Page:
The US Department of Justice (DOJ) has warned S&P Global Ratings that it should “carefully consider” how proposed changes to the way it assesses the creditworthiness of bonds owned by insurance companies could harm competition, according to reports from Bloomberg.
In a recent letter, the DOJ’s antitrust division said that a methodology change put forward by S&P “could raise significant concerns” by unfairly inhibiting competitors.
The changes proposed by S&P would place more weight on the bonds within a firm’s and rank bonds rated exclusively by its competitors as less creditworthy.
This could potentially hurt the credit grades of insurance companies that invest in bonds that aren’t rated by S&P.
Accordingly, Jonathan Kanter from the DOJ’s antitrust team warns that S&P should “carefully consider whether penalizing insurers that purchase securities rated by S&P’s competitors has the potential to raise barriers to entry and expansion by competitors, insulate S&P from competition, or otherwise suppress competition from rival rating agencies.”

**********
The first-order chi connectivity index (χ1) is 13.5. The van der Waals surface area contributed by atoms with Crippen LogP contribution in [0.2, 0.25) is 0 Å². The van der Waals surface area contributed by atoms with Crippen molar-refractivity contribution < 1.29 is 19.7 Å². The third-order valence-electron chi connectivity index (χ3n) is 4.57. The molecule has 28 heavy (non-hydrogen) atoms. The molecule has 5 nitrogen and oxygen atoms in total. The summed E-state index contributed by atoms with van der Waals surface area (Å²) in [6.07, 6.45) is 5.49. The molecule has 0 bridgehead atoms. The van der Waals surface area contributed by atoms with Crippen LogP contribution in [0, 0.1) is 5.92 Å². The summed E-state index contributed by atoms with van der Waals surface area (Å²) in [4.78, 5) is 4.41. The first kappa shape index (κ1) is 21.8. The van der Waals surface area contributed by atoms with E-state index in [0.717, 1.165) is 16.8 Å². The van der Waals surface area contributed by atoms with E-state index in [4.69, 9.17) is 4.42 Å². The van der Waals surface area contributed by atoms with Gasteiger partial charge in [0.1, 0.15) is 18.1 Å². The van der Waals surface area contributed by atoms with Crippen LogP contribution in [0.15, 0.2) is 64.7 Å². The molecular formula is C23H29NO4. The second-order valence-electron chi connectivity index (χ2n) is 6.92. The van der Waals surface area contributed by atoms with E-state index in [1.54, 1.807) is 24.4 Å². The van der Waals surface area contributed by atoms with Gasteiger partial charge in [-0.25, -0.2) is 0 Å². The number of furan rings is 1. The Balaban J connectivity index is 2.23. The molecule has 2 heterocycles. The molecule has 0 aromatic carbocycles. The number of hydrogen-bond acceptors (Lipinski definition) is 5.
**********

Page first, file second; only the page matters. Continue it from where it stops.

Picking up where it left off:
“Such actions could raise significant concerns that the Sherman Act has been — or will be — violated and warrant additional scrutiny,” Kanter added.
In response, S&P has said it will review the comments to focus on the “analytical quality” of methodology, but added that its “policies and procedures provide a framework that supports our analysts in operating independently of commercial considerations and influence.”